Since employees like to be in control of their lives, they think they can quit an employer any time it suits them. But woe to the employer who feels the same way about terminating employees. Somehow employees think employers cannot freely dismiss employees but employees can dismiss employers as they choose.
As it turns out, there is more legal mutuality in the relationship than employees would like. They also have to be careful about quitting employers. Employers have historically been reluctant to pursue former employees who leave them in a lurch without adequate notice. That is changing as they invest significantly in selection and training and much work is highly specialized. Usually, employers can and will think ‘good riddance’ to disloyal workers and find replacement ones rather quickly. They rarely pursue employees who quit them. But this is changing.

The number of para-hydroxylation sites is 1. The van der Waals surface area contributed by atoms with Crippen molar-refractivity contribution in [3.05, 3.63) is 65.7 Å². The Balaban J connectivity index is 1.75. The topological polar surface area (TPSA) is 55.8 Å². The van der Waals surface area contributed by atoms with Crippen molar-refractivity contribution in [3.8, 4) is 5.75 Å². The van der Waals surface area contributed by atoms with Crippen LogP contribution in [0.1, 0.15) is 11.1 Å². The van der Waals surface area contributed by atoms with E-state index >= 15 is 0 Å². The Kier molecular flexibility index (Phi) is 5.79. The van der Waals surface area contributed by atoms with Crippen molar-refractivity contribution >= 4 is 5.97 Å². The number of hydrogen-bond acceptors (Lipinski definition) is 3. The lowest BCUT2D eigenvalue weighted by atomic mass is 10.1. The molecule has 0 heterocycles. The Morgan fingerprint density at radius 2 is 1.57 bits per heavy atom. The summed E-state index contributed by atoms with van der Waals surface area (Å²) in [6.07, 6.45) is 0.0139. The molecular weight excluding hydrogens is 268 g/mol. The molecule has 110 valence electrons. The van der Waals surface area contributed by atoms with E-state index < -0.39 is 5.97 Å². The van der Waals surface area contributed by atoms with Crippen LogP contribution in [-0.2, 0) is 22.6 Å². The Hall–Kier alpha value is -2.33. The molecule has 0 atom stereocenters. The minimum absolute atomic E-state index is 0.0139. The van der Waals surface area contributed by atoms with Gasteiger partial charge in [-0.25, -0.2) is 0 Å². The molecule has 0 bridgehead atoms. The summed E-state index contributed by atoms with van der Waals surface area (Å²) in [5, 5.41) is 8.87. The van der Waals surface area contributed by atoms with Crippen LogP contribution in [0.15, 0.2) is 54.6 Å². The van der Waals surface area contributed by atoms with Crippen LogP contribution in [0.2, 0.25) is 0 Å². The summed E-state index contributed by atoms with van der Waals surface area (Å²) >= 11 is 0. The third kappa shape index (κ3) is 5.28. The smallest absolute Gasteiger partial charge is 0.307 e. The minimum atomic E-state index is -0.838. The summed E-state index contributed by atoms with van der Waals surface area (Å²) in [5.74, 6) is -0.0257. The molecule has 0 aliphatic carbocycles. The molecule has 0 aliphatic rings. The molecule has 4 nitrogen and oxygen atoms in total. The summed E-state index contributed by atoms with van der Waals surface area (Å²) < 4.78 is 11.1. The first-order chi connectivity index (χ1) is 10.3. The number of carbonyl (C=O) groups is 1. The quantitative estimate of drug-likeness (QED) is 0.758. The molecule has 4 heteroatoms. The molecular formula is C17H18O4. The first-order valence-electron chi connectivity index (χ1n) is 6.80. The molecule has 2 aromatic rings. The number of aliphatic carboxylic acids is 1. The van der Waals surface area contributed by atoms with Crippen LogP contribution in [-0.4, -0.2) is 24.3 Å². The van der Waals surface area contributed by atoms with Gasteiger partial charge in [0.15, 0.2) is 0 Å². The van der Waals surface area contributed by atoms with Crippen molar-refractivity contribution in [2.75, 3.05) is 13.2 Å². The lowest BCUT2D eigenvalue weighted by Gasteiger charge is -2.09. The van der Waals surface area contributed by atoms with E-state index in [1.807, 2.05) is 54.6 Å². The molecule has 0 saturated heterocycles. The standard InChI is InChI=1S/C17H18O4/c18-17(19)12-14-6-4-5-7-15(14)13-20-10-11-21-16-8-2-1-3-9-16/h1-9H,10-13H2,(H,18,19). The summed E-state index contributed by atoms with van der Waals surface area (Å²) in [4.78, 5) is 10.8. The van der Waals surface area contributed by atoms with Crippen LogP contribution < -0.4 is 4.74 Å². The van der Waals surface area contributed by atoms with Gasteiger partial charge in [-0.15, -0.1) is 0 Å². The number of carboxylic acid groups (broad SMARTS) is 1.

This article considers what obligations the employee has to the employer when he or she quits. Does an employee need to provide notice? If so, how much notice must the employee provide to avoid liability for breach of the employment contract?
The Basics of Quitting
Employment law is found in legislation and the common law.
Labour Relations Codes
Labour relations legislation sets out the framework for unions and management to negotiate a collective agreement which governs the working relationship between employees and employer. Quitting the relationship by employer or employee is often regulated in the collective agreement, which is enforceable by grievance and ultimately arbitration.